Ozark Season 4 Part One Cements the Show as One of the Best

Karissa Schaefer ‘23 / Emertainment Monthly TV Editor

Spoilers ahead. 

Ozark season four part one released premiered on Netflix Jan. 21 with seven episodes, three less than normal. After binging the whole show to catch up, there’s no surprise it was number one on Netflix’s TV top 10 list. The dark drama has audiences hooked, and especially with how it ended, on the edge of their seat seeping with anticipation for the second part, which is said to be released later this year. 

The story follows the continuation of the money laundering Byrde family as they fall deeper into the Navarro drug trade. While husband Marty (Jason Bateman) was the initial instigator in season one with wife Wendy (Laura Linney) being hesitant, fans have slowly watched it turn the other way around. The same can be said for their kids, in which daughter Charlotte (Sofia Hublitz) was reluctant to conform to the family’s uprooting, but is now seemingly ready to take over the family business in the future. Their son Jonah (Skylar Gaertner) embraced the new family lifestyle, having an easy time adjusting. But with Wendy ordering someone to kill her brother Ben (Tom Pelphrey) at the end of season three and Jonah finding out, the rose tinted glasses of his parents, specifically Wendy, starts to come off, causing a family rift. 

Somehow, Bateman managed to make Marty still somewhat likable, even though he was—granted, still is—going through the thick of illegal activities. Yet, when Wendy starts getting acclimated and smart about their “family business,” the unlikeable energy she radiates parallels that of Marty’s upward trend. Though the role switching had been building up throughout the seasons, the final straw was really when Ben was murdered. His apparent “mental spiraling” that came after learning the family secret was too much to handle for Wendy specifically, causing her to become heartless. Ben’s worry is what any reasonable person would do after uncovering the Byrdes’ circumstances. It’s only natural for the audience to relate to how Jonah feels in season four, going through the motions of discovering the truth behind his uncle’s so-called disappearance, acting in rebellion. 

Ozark is some of Bateman’s best acting work, as well as serving as a frequent director and producer. However, season four is the first time he’s not in the behind-the-scenes role due to COVID restrictions. This certainly doesn’t take away from his oozing talent on screen—maybe the light blue collared shirt that he wears in every acting gig is his lucky charm. Honestly, every actor in this show is pretty damn good. Linney pulls off Wendy’s manipulative attitude extremely well, and the kids and supporting actors carry their weight as well.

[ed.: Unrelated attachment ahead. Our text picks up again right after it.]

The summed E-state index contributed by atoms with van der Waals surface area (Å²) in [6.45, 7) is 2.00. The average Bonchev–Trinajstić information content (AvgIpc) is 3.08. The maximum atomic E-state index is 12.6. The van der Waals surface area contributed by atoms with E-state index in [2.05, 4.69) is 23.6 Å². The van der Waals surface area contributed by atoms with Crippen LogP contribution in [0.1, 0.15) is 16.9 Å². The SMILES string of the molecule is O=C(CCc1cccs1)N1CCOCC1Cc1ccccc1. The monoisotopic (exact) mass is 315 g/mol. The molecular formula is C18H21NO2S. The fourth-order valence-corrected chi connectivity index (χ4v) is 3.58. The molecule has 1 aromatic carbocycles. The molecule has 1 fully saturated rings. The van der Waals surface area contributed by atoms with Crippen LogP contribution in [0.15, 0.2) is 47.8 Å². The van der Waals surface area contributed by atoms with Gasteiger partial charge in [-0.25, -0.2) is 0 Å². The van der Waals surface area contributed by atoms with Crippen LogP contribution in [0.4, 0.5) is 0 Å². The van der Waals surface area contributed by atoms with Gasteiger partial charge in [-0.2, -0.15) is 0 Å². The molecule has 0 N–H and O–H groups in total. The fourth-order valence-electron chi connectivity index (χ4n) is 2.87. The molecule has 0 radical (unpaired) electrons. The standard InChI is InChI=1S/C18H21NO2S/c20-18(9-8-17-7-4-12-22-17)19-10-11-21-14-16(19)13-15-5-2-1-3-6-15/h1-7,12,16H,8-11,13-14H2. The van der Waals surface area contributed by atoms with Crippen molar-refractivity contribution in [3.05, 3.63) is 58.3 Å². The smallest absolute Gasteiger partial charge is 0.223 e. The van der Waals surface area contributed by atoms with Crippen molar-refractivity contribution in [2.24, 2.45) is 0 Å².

Even so, the best character on the show has to be Ruth Langmore (Julia Garner). She’s witty, smart, and scary in the best way possible. If the show has a heart, it’s Ruth. The blossoming romance between her and Ben in season three was cut short, but when Jonah gives her his ashes, Ben lives on with Ruth in a goat shaped urn. Their relationship was one of the few times the audience sees Ruth consistently happy, and because of her so-called “cursed” Langmore family, it was heartwarming to see her get a win and do something for her own enjoyment. 

Angry at the Byrdes, Ruth works with her cousin Wyatt (Charlie Tahan) and Darlene Snell (Lisa Emery) for the Snell family’s heroin trade. The pair is actually involved romantically, which is unsettling when you consider Darlene is old enough to be Wyatt’s grandma, with the added factor of being insane and unpredictable. She fills the role of Wyatt’s absent motherly figure—once filled by Ruth before telling him she killed his dad—being a nurturer to his wide-eyed nature. Knowing her ability to murder someone on a whim, like her husband Jacob (Peter Mullan) in season two and Del from the Cartel, any scene of hers puts a viewer on the edge of their seat, particularly now when she’s working closely with the Langmores who have grown close again over the course of the season. 

Jonah finds a new kind of relationship with Ruth: her “financial advisor,” also known as her personal money launderer. He decides to help her out in retaliation for Wendy’s actions, moving his home office into The Lazy-O Motel, which Ruth now owns. Fans watch in anticipation for Ruth’s inner business woman, which was always present in her “do what I say” attitude and employment positions under the Byrdes’ ownership. But season four really watches her take the role to the next level, seemingly with ease and pleasure. Though in a different way, she’s just as persuasive as Marty or Wendy, noticeably taking notes from her experience working with them and carrying it over into her own head position.